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Advisory Council on Ethics (ACE)

Advisory Council on Ethics Opinion No. 8

March 25, 1998

Should a TDCJ employee, who's job description includes the negotiation and signing of contracts with outside businesses for goods or services, accept an invitation to a social function or entertainment offered as a result of that business relationship?

A definite resolution of this particular question would require an investigation into the facts in a manner that is beyond the scope of the council's authority, therefore we do not address whether attending the "social function" is a violation of law or policy.

Several statutes are important to the proper discussion of the question posed.

  1. Texas Government Code 572.052 - discourages state employees from "accepting, soliciting any gift, favor or service that would reasonably tend to influence the employee in the discharge of official duties or that the employee knows or should know is being offered with the intent to influence. The TDCJ Ethics Policy ED 02.01 prohibits the conduct described in the government code.
  2. Texas Penal Code 36.08 (d) - prohibits an employee "who exercises discretion in connection with contracts...or other pecuniary transaction or government from accepting a benefit from a person the employee knows is interested in or likely to become interested in any contract...or transaction involving the exercise of his/her discretion." It is important to note that the prohibition in this section applies even if the donor is not seeking anything in return.

However, 36.10 (b) of the penal code provides an exception to the gift prohibition if the "benefits are in the form of food, lodging, transportation or entertainment, and if they are accepted as a guest, and, if the donor is required by law to report those items, reported by the donor in accordance with that law." In essence, to accept a gift as a guest the donor must be present. Additionally, there is an exception that exempts benefits whose value do not exceed $50.00, whether the function in question would qualify under either exception depends on facts outside the scope of this opinion.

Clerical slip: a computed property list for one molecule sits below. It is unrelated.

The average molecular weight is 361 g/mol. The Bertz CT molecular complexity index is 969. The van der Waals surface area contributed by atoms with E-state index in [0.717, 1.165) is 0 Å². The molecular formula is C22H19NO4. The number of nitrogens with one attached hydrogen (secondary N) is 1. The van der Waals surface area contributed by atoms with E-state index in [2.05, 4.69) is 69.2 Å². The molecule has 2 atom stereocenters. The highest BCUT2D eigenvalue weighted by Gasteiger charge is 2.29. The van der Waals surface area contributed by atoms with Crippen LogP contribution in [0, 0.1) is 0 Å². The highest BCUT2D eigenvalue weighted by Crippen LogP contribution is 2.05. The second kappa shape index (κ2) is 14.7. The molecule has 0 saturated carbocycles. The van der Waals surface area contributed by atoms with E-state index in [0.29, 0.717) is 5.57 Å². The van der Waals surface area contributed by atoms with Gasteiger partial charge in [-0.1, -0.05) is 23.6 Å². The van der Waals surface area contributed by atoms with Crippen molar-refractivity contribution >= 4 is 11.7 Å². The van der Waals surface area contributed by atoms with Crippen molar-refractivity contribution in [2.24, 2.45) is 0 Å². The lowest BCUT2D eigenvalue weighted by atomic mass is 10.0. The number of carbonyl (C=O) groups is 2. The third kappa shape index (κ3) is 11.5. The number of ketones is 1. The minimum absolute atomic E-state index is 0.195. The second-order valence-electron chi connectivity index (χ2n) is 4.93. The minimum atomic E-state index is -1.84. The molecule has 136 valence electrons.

Because each situation is unique and must be examined for the intent of the parties and the potential for undue influence, it is almost impossible to offer a blanket answer to this question. Occasions may arise in which one might accept a social invitation, for instance, and fall within the letter of the law. The greater question is whether the acceptance of such an invitation would be ethical. While it is reasonable to suppose a gift or invitation might come as a result of honest gesture of appreciation or an effort to establish or continue pleasant working relationships, it is naïve to suppose such commerce is not also offered as an inducement for future business.

In addition, one must examine whether one could accept such favors without being influenced, however subtly, towards a more favorable consideration of future contract with the donor. The Council prefers the exercise of discretion and recommends all such gifts be refused.